Two months ago, the world was rocked yet again by another mass shooting. This time it was at two mosques in Christchurch, New Zealand, and was perpetrated by an anti-immigrant white supremacist. As of this writing, the death toll stands at 50. Many more suffered serious injuries, including a 4-year-old girl in critical condition. Given the pace of the news cycle, we may never learn the status of those injured in the attack.
At the heart of the situation, as with most events these days, was the Internet and social media. News of the attack spread quickly online, eliciting a wave of statements expressing thoughts and prayers. Unfortunately, the actual attack was also live-streamed by the attacker. Before it could be taken down, the video was viewed and shared by people on Facebook, YouTube, and Twitter.
Once the initial shock subsided, people immediately began to call for some type of action. It’s a refrain that we’ve heard time and time again following other similar shootings at places of worship, such as Pittsburgh’s Tree of Life Synagogue, where 11 were killed in October 2018, and Charleston’s Emanuel AME Church, where nine people died while worshipping in June 2015.
Add in the staggering number of similar events at schools, nightclubs, concerts, public places, workplaces, and on and on, and we have an epidemic. It is an epidemic that we can’t seem to figure out how to stop.
There is a predictability in one thing, though, and that is people’s reactions to these events. It goes something like this: Almost immediately after something happens, people and organizations issue statements offering their thoughts and prayers for those affected. People go online and change their profile pictures and post statuses, memes, and stickers to show they care. Demands are made to do something to prevent future attacks.
And then, after a few days, those called-for discussions—often surrounding tough issues such as gun control, religion, and immigration—quickly devolve into arguments with people pointing fingers and placing blame. At a time when people should be uniting and searching for solutions, they spend time vilifying anyone who voices a belief or offers a suggestion contrary to theirs. Suddenly, thoughts and prayers become disagreements and arguments.
Not surprisingly, most of these discussions—if you can call them that—take place online, where people can safely spew hatred from the safety of their keyboards. Before long, a type of mob mentality kicks in.
A Timely Message
How ironic, then, that the theme for 2019’s World Communications Day Message—which will be celebrated on June 2—is: “‘We are members one of another’ (Eph 4:25). From social network communities to the human community. ” When the Vatican announced the theme this past January, it noted that the theme is a call for “reflection on the current state and nature of relationships on the Internet, starting from the idea of community as a network between people in their wholeness. “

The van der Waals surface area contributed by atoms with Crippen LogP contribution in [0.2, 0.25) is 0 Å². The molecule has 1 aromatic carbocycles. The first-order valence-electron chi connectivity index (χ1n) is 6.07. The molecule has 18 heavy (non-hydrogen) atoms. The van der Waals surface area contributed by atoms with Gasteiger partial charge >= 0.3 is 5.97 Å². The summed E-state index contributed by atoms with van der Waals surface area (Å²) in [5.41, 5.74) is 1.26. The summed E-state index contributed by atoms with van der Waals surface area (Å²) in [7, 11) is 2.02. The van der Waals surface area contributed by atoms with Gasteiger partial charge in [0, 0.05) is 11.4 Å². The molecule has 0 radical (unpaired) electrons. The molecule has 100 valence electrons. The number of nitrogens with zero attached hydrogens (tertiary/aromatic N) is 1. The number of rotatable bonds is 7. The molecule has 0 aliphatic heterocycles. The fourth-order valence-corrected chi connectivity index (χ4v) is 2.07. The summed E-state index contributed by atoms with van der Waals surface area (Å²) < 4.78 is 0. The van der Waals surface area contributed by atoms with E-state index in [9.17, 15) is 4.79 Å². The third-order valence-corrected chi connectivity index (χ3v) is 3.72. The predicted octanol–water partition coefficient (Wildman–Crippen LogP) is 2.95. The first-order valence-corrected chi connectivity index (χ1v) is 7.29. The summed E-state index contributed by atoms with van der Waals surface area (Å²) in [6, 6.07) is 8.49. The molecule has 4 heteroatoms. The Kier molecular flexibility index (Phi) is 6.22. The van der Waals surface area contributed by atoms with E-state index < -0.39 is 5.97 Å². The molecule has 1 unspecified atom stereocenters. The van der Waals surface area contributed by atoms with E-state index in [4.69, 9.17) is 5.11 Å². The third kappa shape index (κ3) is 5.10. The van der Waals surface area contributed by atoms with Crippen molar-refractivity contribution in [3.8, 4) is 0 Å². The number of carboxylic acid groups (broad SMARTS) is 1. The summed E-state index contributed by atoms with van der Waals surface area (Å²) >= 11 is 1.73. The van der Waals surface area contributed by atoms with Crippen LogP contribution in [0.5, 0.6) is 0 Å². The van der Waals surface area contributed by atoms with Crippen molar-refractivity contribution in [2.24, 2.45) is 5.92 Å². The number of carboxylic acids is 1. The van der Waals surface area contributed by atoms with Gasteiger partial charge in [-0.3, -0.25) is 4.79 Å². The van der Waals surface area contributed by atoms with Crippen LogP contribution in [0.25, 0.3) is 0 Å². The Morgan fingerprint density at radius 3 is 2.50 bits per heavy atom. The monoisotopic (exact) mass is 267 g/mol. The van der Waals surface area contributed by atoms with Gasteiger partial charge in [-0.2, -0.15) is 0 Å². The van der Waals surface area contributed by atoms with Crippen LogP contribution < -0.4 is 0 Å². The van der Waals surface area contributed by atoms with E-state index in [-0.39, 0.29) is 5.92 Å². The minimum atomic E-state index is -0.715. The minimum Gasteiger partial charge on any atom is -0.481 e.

Read that again: interaction, dialogue, meet with others. These three important elements too often are missing from online discussions. Unfortunately, online, people often talk at others instead of with them.
In his message for the day, Pope Francis points out that, despite its capabilities for building up communities, “the social web identity is too often based on opposition to the other, the person outside the group: We define ourselves starting with what divides us rather than with what unites us, giving rise to suspicion and to the venting of every kind of prejudice (ethnic, sexual, religious and other). This tendency encourages groups that exclude diversity, that even in the digital environment nourish unbridled individualism, which sometimes ends up fomenting spirals of hatred. In this way, what ought to be a window on the world becomes a showcase for exhibiting personal narcissism. “
What’s Your Role?
The Internet is not going anywhere. It is going to continue to be a place for potential grace and potential evil. And we are not going to avoid it. It has become too ingrained in our lives. That is why we must realize that we can all be part of the problem or part of the solution.
With every post, like, retweet, and comment, we make our voices heard as part of these conversations. Even as Catholics, we cannot claim to have taken the higher ground online. There are many instances of less-than-Christlike conduct when it comes to discussing difficult issues—both inside and outside the Church.
If we are ever going to work toward preventing another massacre like the one in New Zealand, genuine thoughts and prayers will lead us to action. It’s going to take a lot of work, patience, and communication. We need to ask ourselves what our role will be in those conversations. Will we be a part of the problem or a part of the solution?